In the literatures, there are many terminologies describing CD. Functional coma,[5] functional tetraplegia,[6] conversion phenomenon,[7] hysterical spinal paralysis,[8] functional neurological symptom disorder (FNSD),[9] and hysterical paraplegia.[10]

The development of CD during the postoperative period presents challenges to the anesthesiologist. Attention and multidisciplinary approach are required for proper diagnosis and management of such cases. Many of the signs and symptoms are vague but one important pathognomonic sign for diagnosis of CD postoperatively is the resistance to eye opening. CD should be considered in the differential diagnosis of any altered conscious level in the postoperative following general anesthesia. However, the diagnosis remains by exclusion which mandates meticulous physical examination, laboratory and radiological investigations to rule out any pathological diseases. Early intervention and multidisciplinary approach are essential in such cases for favorable outcome.

  References Top

Hakima M Klingeleb K, Tumina D, Tobias JD, Bhallaa T. Diagnosis and management of postoperative conversion disorder in an adolescent following arthroscopic meniscectomy. J Med Cases 2017;8:326-9.  Back to cited text no. 1
Ito A, Nakamoto T, Ohira S, Kamibayashi T. Postoperative tetraplegia due to conversion disorder upon emergence from general anesthesia. JA Clin Rep 2020;6:88.  Back to cited text no. 2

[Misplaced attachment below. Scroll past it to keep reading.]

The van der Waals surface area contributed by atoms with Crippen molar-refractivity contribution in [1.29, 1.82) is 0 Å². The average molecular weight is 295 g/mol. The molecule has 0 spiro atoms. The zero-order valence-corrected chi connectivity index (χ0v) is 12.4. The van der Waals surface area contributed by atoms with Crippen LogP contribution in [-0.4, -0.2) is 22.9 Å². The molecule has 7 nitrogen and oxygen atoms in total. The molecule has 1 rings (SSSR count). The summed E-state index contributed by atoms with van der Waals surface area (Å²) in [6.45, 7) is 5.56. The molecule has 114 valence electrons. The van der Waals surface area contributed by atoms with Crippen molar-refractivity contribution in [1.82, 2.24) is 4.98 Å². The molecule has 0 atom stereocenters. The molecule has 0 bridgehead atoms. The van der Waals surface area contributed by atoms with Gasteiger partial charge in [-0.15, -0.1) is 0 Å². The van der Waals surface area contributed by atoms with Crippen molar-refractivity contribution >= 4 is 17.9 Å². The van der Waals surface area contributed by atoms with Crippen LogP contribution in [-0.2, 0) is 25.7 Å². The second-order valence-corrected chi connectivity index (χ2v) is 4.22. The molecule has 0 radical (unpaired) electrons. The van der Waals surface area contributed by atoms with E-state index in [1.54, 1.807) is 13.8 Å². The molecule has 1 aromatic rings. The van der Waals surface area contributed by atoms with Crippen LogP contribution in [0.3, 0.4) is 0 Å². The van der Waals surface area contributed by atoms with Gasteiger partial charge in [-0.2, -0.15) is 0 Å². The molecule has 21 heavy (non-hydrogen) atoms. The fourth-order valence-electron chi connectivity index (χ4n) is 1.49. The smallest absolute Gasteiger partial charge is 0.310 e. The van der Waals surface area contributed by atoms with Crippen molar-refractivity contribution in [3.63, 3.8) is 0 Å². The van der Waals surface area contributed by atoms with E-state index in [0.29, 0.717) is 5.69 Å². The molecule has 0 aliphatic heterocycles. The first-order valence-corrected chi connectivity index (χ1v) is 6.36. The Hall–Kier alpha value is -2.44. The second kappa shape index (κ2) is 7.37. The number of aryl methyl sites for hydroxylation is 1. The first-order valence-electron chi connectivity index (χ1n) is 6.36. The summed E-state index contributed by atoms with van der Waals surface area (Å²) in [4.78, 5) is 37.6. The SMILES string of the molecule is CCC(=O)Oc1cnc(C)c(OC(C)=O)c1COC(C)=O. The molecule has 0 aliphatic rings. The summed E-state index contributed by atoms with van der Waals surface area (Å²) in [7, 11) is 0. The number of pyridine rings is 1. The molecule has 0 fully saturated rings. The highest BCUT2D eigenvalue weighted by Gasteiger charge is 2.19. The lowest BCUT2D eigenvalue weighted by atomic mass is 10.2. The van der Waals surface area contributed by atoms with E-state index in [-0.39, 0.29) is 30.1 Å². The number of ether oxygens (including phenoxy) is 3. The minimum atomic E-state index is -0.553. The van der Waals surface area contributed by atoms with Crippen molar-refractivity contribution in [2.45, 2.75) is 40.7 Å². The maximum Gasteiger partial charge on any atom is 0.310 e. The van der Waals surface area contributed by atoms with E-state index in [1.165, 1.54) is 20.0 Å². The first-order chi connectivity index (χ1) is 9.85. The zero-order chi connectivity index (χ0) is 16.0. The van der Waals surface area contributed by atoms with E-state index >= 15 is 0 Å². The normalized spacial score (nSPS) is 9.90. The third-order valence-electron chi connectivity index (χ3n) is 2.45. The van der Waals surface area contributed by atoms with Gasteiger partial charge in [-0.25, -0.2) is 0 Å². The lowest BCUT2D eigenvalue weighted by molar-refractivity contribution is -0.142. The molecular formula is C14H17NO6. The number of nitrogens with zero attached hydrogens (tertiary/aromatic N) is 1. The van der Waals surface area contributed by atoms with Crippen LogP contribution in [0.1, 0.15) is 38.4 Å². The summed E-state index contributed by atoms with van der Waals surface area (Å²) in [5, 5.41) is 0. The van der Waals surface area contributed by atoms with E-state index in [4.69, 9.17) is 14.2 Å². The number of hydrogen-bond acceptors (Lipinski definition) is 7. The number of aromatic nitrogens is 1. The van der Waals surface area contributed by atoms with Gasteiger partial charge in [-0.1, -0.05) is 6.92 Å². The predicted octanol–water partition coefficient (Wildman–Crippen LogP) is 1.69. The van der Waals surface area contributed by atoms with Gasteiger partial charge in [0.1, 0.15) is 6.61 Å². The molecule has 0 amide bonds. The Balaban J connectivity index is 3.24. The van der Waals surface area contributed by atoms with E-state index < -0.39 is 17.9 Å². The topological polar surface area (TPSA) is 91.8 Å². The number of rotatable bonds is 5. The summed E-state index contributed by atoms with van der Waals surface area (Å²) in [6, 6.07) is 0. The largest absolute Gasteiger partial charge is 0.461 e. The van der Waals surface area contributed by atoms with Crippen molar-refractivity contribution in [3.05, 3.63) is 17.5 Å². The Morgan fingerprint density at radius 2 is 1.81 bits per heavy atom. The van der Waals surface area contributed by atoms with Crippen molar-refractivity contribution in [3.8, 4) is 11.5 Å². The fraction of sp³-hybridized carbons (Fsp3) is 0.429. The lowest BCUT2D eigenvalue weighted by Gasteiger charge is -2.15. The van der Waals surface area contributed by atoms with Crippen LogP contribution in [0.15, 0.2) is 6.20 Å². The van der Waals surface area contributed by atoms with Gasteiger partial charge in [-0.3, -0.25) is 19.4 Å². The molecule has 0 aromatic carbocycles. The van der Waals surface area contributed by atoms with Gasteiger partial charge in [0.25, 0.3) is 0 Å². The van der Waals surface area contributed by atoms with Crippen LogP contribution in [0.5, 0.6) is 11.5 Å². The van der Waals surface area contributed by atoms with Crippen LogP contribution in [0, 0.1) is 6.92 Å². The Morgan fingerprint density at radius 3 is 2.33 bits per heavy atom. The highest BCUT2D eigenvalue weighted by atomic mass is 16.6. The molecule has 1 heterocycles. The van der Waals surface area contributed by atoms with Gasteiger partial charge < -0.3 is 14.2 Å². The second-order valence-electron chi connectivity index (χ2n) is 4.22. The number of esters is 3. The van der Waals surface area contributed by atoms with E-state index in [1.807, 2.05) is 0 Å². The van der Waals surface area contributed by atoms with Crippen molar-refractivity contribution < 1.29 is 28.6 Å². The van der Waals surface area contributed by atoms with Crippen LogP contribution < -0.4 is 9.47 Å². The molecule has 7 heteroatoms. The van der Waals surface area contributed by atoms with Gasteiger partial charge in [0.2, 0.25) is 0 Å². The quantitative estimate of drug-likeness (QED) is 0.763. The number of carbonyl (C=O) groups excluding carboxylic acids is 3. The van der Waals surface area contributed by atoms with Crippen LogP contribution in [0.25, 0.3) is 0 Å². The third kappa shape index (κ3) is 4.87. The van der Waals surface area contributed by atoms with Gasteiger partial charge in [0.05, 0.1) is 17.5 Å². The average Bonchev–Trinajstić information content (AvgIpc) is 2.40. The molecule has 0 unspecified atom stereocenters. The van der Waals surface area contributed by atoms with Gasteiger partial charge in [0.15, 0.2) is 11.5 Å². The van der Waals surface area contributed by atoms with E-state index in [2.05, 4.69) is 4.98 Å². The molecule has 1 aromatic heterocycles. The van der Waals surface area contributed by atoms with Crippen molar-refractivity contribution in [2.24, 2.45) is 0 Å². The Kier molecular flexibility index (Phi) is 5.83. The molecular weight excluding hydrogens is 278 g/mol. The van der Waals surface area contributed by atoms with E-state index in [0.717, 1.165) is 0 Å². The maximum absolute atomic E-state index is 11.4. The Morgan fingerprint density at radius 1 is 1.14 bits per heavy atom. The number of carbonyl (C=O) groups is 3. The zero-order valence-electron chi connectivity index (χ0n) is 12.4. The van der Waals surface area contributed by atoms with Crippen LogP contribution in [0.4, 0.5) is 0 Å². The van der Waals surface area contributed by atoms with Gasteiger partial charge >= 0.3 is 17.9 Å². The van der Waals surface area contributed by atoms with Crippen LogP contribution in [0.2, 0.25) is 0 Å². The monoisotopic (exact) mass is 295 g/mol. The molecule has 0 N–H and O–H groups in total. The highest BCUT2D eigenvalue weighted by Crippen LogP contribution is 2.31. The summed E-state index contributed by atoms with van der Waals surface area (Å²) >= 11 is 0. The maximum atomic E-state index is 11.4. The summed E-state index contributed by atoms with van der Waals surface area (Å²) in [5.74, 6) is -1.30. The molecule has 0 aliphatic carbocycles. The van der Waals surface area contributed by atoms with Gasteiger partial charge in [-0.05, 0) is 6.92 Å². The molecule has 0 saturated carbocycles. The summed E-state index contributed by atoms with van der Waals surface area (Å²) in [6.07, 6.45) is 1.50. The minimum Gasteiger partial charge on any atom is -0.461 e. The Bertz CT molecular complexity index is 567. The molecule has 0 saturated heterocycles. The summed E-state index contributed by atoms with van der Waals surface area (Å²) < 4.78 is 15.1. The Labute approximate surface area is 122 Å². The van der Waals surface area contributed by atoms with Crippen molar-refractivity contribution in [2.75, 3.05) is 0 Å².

Schneck HJ, Rupreht J. Central anticholinergic syndrome in anesthesia and intensive care. Acta Anaesthesiol Belg 1989;40:219-28.  Back to cited text no. 3
Alshathri NA, Binsaleh S, Al Saadon A, Alkhawajah NM, Eldawlatly A. Conversion disorder upon emergence from general anesthesia—A case report and review of literature. Saudi J Anaesth 2021;15;441-3.  Back to cited text no. 4
Ryznar E, Wilcox D. Functional coma: Two case reports and a review of the literature. Psychosomatics 2019;60:343-51.  Back to cited text no. 5
Scheitler KM, Robin CR, Wijdicks EFM. Charcot in the ICU: Functional tetraplegia after surgery. Pract Neurol 2020;20:476-8.  Back to cited text no. 6
Orr II DL, Glassman AS. Conversion phenomenon following general anesthesia. J Oral Maxillofac Surg 1985;43 819-21.  Back to cited text no. 7
Apple DF. Hysterical spinal paralysis. Paraplegia 1989;27:428-31.  Back to cited text no. 8
D'Souza RS, Vogt MNP, Rho EH. Post-operative functional neurological symptom disorder after anesthesia. Bosn J Basic Med Sci 2020;20:381-8.  Back to cited text no. 9
Baker JHE, Silver JR. Hysterical paraplegia. J Neurol Neurosurg Psych 1987;50:375-82.  Back to cited text no. 10

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Saudi Journal of Anaesthesia. 2022; 16(2): 246